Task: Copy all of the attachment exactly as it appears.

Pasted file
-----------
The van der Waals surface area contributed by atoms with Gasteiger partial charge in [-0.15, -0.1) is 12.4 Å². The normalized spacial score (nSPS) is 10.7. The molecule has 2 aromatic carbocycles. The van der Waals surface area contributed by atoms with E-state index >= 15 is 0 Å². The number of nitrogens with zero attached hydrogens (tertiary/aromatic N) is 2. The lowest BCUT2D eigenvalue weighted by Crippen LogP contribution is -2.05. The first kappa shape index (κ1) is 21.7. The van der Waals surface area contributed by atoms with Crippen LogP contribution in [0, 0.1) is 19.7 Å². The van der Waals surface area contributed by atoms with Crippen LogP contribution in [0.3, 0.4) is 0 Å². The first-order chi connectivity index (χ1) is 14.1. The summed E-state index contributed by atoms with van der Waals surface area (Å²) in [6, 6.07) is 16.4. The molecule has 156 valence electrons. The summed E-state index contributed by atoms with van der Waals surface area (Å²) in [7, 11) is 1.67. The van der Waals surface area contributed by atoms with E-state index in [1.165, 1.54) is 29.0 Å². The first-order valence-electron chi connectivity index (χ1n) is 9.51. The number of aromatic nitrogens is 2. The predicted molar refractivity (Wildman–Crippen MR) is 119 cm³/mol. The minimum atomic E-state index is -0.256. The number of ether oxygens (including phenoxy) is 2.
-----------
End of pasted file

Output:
The van der Waals surface area contributed by atoms with Gasteiger partial charge in [-0.15, -0.1) is 12.4 Å². The normalized spacial score (nSPS) is 10.7. The molecule has 2 aromatic carbocycles. The van der Waals surface area contributed by atoms with E-state index >= 15 is 0 Å². The number of nitrogens with zero attached hydrogens (tertiary/aromatic N) is 2. The lowest BCUT2D eigenvalue weighted by Crippen LogP contribution is -2.05. The first kappa shape index (κ1) is 21.7. The van der Waals surface area contributed by atoms with Crippen LogP contribution in [0, 0.1) is 19.7 Å². The van der Waals surface area contributed by atoms with Crippen LogP contribution in [0.3, 0.4) is 0 Å². The first-order chi connectivity index (χ1) is 14.1. The summed E-state index contributed by atoms with van der Waals surface area (Å²) in [6, 6.07) is 16.4. The molecule has 156 valence electrons. The summed E-state index contributed by atoms with van der Waals surface area (Å²) in [7, 11) is 1.67. The van der Waals surface area contributed by atoms with E-state index in [1.165, 1.54) is 29.0 Å². The first-order valence-electron chi connectivity index (χ1n) is 9.51. The number of aromatic nitrogens is 2. The predicted molar refractivity (Wildman–Crippen MR) is 119 cm³/mol. The minimum atomic E-state index is -0.256. The number of ether oxygens (including phenoxy) is 2.